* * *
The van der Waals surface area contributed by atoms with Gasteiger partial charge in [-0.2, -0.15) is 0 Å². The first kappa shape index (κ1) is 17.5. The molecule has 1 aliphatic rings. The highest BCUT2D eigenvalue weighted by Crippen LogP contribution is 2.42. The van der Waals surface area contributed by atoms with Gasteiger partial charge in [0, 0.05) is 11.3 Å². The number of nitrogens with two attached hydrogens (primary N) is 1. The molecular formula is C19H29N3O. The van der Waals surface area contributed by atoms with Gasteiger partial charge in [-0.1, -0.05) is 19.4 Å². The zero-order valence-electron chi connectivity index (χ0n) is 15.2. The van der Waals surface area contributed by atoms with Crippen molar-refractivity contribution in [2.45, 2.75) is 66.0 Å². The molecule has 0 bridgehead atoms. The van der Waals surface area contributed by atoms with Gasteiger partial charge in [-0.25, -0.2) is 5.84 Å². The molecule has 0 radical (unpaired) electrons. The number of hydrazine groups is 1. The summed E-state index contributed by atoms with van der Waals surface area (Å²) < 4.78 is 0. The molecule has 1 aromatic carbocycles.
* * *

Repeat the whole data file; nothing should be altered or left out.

The van der Waals surface area contributed by atoms with Gasteiger partial charge in [-0.2, -0.15) is 0 Å². The first kappa shape index (κ1) is 17.5. The molecule has 1 aliphatic rings. The highest BCUT2D eigenvalue weighted by Crippen LogP contribution is 2.42. The van der Waals surface area contributed by atoms with Gasteiger partial charge in [0, 0.05) is 11.3 Å². The number of nitrogens with two attached hydrogens (primary N) is 1. The molecular formula is C19H29N3O. The van der Waals surface area contributed by atoms with Gasteiger partial charge in [-0.1, -0.05) is 19.4 Å². The zero-order valence-electron chi connectivity index (χ0n) is 15.2. The van der Waals surface area contributed by atoms with Crippen molar-refractivity contribution in [2.45, 2.75) is 66.0 Å². The molecule has 0 bridgehead atoms. The van der Waals surface area contributed by atoms with Gasteiger partial charge in [-0.25, -0.2) is 5.84 Å². The molecule has 0 radical (unpaired) electrons. The number of hydrazine groups is 1. The summed E-state index contributed by atoms with van der Waals surface area (Å²) < 4.78 is 0. The molecule has 1 aromatic carbocycles.